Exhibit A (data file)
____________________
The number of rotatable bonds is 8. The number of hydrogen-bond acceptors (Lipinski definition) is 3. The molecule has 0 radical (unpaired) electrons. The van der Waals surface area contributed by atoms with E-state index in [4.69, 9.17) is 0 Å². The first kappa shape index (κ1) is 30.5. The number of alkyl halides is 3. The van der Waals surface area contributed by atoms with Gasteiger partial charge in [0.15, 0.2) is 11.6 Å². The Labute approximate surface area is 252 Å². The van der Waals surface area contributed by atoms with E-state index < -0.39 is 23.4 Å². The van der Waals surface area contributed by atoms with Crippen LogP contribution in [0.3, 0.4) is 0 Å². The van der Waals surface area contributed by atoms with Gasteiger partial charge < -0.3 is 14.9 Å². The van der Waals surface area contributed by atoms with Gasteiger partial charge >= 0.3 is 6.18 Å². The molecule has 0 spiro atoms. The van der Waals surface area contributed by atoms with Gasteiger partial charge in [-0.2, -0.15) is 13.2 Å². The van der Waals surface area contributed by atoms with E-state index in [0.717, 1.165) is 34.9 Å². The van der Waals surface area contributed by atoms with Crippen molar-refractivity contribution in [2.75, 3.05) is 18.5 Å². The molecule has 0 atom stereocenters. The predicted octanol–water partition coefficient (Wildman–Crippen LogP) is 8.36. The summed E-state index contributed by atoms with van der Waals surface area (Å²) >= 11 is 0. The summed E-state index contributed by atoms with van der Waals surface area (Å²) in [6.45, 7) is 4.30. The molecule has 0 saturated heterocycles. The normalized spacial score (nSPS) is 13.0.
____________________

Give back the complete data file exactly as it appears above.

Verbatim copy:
The number of rotatable bonds is 8. The number of hydrogen-bond acceptors (Lipinski definition) is 3. The molecule has 0 radical (unpaired) electrons. The van der Waals surface area contributed by atoms with E-state index in [4.69, 9.17) is 0 Å². The first kappa shape index (κ1) is 30.5. The number of alkyl halides is 3. The van der Waals surface area contributed by atoms with Gasteiger partial charge in [0.15, 0.2) is 11.6 Å². The Labute approximate surface area is 252 Å². The van der Waals surface area contributed by atoms with E-state index < -0.39 is 23.4 Å². The van der Waals surface area contributed by atoms with Crippen LogP contribution in [0.3, 0.4) is 0 Å². The van der Waals surface area contributed by atoms with Gasteiger partial charge < -0.3 is 14.9 Å². The van der Waals surface area contributed by atoms with Gasteiger partial charge >= 0.3 is 6.18 Å². The molecule has 0 spiro atoms. The van der Waals surface area contributed by atoms with Gasteiger partial charge in [-0.2, -0.15) is 13.2 Å². The van der Waals surface area contributed by atoms with E-state index in [0.717, 1.165) is 34.9 Å². The van der Waals surface area contributed by atoms with Crippen molar-refractivity contribution in [2.75, 3.05) is 18.5 Å². The molecule has 0 atom stereocenters. The predicted octanol–water partition coefficient (Wildman–Crippen LogP) is 8.36. The summed E-state index contributed by atoms with van der Waals surface area (Å²) >= 11 is 0. The summed E-state index contributed by atoms with van der Waals surface area (Å²) in [6.45, 7) is 4.30. The molecule has 0 saturated heterocycles. The normalized spacial score (nSPS) is 13.0.